Alconza supplies generators and motors for 4 state-of-the-art shuttle tanker vessels

Teekay Tankers

In December it was announced that Teekay Tankers had placed a contract with the Samsung Heavy Industries (SHI) yard for four shuttle tankers designed to be the most environmentally friendly shuttle tankers ever built.

Shuttle tankers load crude oil from offshore platforms working under dynamic positioning conditions, transport oil relatively short distances to land-based terminals, discharge the cargo and return to the platform.
Power systems will operate on a combination of liquefied natural gas (LNG), as a primary fuel, and volatile organic compounds (VOC) which is the environmentally harmful gas evaporating from the oil cargo tanks – as a secondary fuel. A recovery plant uses compression and cooling phases to liquefy the heavier hydrocarbons to liquid VOC (LVOC) that is stored in a tank on the deck of the vessel. The LNG and LVOC will be used in combination as the main power source for the Wärtsilä 34DF engines. Methane gas emerging from the crude oil cargo during loading or transit, referred to as surplus VOC, is burnt in a gas turbine for electricity generation.
34DF engines together with 5.5MW Alconza´s generators are the main power source for the full electrical system that energizes the vessel, a hybrid solution which includes 4x 3.8MW propulsion motors designed and manufactured by Alconza and Wärsilä batteries for peak load saving, and added overall system redundancy.
Compared with the current standard of shuttle tankers, the new design will improve fuel economy by 22%, reduce annual emissions of CO2 equivalents by up to 42%*, the reduction equals the emissions from 22.000 cars per vessel per year.
The elimination of VOC emissions to the atmosphere will eliminate 84% of NOx from the engine exhaust, practically eliminate SOx emissions, and reduce particles to less than 4%. (Storage and loading of crude oil onto ships are responsible for more than 50% of Norway’s VOC emissions)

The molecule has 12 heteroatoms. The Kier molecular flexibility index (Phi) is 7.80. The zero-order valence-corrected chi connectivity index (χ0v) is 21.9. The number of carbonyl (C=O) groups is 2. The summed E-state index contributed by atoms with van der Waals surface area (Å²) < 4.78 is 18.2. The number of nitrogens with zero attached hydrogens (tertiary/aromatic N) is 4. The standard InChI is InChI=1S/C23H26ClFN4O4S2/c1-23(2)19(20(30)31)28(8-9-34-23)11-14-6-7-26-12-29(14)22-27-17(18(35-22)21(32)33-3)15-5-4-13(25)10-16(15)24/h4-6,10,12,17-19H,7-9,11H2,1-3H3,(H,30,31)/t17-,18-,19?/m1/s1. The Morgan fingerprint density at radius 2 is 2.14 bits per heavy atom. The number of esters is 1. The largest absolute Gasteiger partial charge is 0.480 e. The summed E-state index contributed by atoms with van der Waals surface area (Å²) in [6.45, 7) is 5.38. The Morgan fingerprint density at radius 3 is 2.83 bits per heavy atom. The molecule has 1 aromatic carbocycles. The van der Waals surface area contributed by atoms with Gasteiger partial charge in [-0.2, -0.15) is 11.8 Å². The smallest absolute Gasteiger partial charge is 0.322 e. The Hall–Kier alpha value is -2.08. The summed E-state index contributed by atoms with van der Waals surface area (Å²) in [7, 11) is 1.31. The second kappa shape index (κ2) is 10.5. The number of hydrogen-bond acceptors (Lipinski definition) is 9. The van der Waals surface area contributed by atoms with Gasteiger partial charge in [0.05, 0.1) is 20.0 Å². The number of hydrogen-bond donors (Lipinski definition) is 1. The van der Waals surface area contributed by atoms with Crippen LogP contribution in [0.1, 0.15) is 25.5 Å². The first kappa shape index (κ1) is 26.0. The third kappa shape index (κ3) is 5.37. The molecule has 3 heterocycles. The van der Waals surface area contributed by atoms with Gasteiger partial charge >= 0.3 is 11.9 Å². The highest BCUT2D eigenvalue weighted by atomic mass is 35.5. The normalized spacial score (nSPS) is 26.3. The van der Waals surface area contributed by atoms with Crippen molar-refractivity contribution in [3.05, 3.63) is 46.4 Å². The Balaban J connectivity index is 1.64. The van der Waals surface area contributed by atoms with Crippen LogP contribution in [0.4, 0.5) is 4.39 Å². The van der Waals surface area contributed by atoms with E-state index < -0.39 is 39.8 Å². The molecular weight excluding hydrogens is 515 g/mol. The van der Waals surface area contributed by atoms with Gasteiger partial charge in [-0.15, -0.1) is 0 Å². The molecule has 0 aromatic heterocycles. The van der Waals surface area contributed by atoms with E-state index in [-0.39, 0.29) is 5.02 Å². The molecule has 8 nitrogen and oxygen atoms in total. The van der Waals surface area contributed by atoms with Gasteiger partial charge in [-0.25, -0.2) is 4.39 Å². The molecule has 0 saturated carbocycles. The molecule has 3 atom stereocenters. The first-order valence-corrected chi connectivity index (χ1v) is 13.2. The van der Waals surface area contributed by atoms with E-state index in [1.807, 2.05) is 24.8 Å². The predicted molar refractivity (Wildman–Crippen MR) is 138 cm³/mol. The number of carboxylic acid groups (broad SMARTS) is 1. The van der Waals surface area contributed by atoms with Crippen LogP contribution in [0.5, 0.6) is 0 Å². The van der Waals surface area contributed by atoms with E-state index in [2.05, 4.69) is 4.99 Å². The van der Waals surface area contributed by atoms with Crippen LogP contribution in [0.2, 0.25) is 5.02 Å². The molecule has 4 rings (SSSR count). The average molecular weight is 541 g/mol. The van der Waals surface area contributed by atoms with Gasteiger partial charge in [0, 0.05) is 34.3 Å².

One of the most critical systems on board of a Shuttle Tanker is the Dynamic Positioning System (DP2) that allows the vessel to maintain a fixed position despite external forces, such as wind, waves and current. To achieve that the computer automation system contains a mathematical model that includes information captured from a satellite-based GPS, wind sensors and gyrocompasses to detect positioning deviations, once the information is collected the control system ask for an instant response to the azimuth thrusters and tunnel thruster fabricated by Alconza in complete synchronization with the electric propulsion motors.
Wärtsilä´s Eniram performance management system concept is also included into the technical features of the ship, a data collection platform with the capability to optimize vessel´s operations providing analytics and reporting for a real-time decision making.


* From a typical North Sea platform installation, each crude oil loading of a cargo size of 850.000 bbls, will recover 100 tons of LVOC and 10 tons of SVOC. By avoiding these amounts of VOC escaping into the atmosphere, the yearly reduction of emission goes from 43.000 to 25.000 tons of CO2, i.e., a reduction of 42%, assuming around 32 loadings per year.

With an average of 100 tons of recovered LVOC per loading, the recovered amount could represent up to 30% the total fuel consumption of the Shuttle.